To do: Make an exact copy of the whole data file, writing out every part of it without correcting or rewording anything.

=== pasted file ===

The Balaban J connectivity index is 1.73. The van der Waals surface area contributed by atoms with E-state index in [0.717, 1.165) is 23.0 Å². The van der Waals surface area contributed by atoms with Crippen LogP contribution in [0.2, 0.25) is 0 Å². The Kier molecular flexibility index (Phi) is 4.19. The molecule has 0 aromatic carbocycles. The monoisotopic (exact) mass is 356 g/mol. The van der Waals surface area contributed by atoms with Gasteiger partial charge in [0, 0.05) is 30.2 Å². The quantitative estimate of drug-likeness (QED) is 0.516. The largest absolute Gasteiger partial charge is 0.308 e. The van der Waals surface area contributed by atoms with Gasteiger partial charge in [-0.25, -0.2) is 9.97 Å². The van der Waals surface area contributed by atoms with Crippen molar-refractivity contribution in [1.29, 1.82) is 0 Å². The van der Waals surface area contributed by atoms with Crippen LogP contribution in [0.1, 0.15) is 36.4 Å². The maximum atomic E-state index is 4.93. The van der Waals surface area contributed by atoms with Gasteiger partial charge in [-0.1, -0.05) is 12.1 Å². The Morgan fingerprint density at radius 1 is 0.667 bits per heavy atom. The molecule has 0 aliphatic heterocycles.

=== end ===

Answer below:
The Balaban J connectivity index is 1.73. The van der Waals surface area contributed by atoms with E-state index in [0.717, 1.165) is 23.0 Å². The van der Waals surface area contributed by atoms with Crippen LogP contribution in [0.2, 0.25) is 0 Å². The Kier molecular flexibility index (Phi) is 4.19. The molecule has 0 aromatic carbocycles. The monoisotopic (exact) mass is 356 g/mol. The van der Waals surface area contributed by atoms with Gasteiger partial charge in [0, 0.05) is 30.2 Å². The quantitative estimate of drug-likeness (QED) is 0.516. The largest absolute Gasteiger partial charge is 0.308 e. The van der Waals surface area contributed by atoms with Gasteiger partial charge in [-0.25, -0.2) is 9.97 Å². The van der Waals surface area contributed by atoms with Crippen molar-refractivity contribution in [1.29, 1.82) is 0 Å². The van der Waals surface area contributed by atoms with Crippen LogP contribution in [0.1, 0.15) is 36.4 Å². The maximum atomic E-state index is 4.93. The van der Waals surface area contributed by atoms with Gasteiger partial charge in [-0.1, -0.05) is 12.1 Å². The Morgan fingerprint density at radius 1 is 0.667 bits per heavy atom. The molecule has 0 aliphatic heterocycles.